Episode 94: Chernobyl: Fallout, Death, and Heroism

On this episode, we discuss the accident at the Chernobyl power plant as only the Sofa King Podcast can. The Chernobyl power plant in Pripyat, Ukraine suffered a ten day nuclear fire starting on April 26, 1986. This was one of only two Level 7 nuclear disasters in the history of nuclear power, and the causes, reaction, and effects are pretty staggering. Though the numbers vary greatly, upwards of 350,000 people were evacuated, 500,000 “volunteers” were called on to help, and somewhere around 75,000 cases of cancer are still with us due to this nuclear meltdown.

What caused it? According to most reports, it was human error, arrogance, and design flaws working in perfect concert. We cover the causes and the basics of how a nuclear reactor works in order to fully explore this horrible accident. Most of the blame can be put on one of the foremen (a man so radioactive that he gave his own son Leukemia!), but there is a complex web of control and Soviet era Party politics involved as well.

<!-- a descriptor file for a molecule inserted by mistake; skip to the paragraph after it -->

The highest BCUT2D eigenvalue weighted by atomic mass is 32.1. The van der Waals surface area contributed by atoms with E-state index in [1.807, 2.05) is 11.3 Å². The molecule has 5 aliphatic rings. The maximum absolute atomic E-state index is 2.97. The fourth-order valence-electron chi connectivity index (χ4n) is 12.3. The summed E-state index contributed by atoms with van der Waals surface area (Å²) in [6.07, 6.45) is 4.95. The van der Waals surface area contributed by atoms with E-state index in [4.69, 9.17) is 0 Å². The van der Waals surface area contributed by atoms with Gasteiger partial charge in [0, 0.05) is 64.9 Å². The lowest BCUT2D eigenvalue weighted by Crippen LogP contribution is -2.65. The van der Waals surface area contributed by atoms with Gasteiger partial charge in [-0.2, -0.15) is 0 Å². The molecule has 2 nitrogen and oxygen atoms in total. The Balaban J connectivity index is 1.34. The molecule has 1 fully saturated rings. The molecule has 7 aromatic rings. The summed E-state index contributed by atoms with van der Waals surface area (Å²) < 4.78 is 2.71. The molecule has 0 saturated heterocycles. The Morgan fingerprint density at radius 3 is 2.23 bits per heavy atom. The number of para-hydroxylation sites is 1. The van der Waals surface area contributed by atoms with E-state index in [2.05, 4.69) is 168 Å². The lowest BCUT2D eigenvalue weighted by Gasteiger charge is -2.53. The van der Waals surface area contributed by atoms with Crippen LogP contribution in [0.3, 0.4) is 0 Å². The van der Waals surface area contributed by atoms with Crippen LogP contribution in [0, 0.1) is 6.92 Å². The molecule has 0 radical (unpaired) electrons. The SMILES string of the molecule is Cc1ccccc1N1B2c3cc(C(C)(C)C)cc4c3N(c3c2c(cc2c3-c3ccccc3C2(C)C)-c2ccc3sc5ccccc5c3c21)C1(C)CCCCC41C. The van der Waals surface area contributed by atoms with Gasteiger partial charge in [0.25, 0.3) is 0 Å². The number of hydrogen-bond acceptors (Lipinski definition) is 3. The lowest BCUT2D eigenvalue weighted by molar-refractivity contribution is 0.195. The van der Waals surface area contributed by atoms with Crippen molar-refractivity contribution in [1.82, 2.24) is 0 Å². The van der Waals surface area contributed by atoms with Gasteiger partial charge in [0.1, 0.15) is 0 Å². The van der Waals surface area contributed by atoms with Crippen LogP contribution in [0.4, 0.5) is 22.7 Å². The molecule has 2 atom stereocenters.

We also look at the Nobel Prize winning book Voices from Chernobyl by Svetlana Alexievich which covers a dozens of interviews of survivors of this meltdown. Then we talk about everything from the chances of the reactor’s protective sarcophagus cracking and making an even worse disaster in the future, hostile radioactive wolves which roam the Exclusion Zone even today, and what the Soviet Union did right and wrong in trying to stop the disaster. Their policy tended to be telling lies to the free world about how good things were and sending hundreds of thousands of volunteers into radioactive danger with no equipment or medicine to help them. However, with little else to do, we wonder if this was the action of an evil communist state or actually true heroism by a nation desperately trying to stop the meltdown from making most of Europe a nuclear grave yard.

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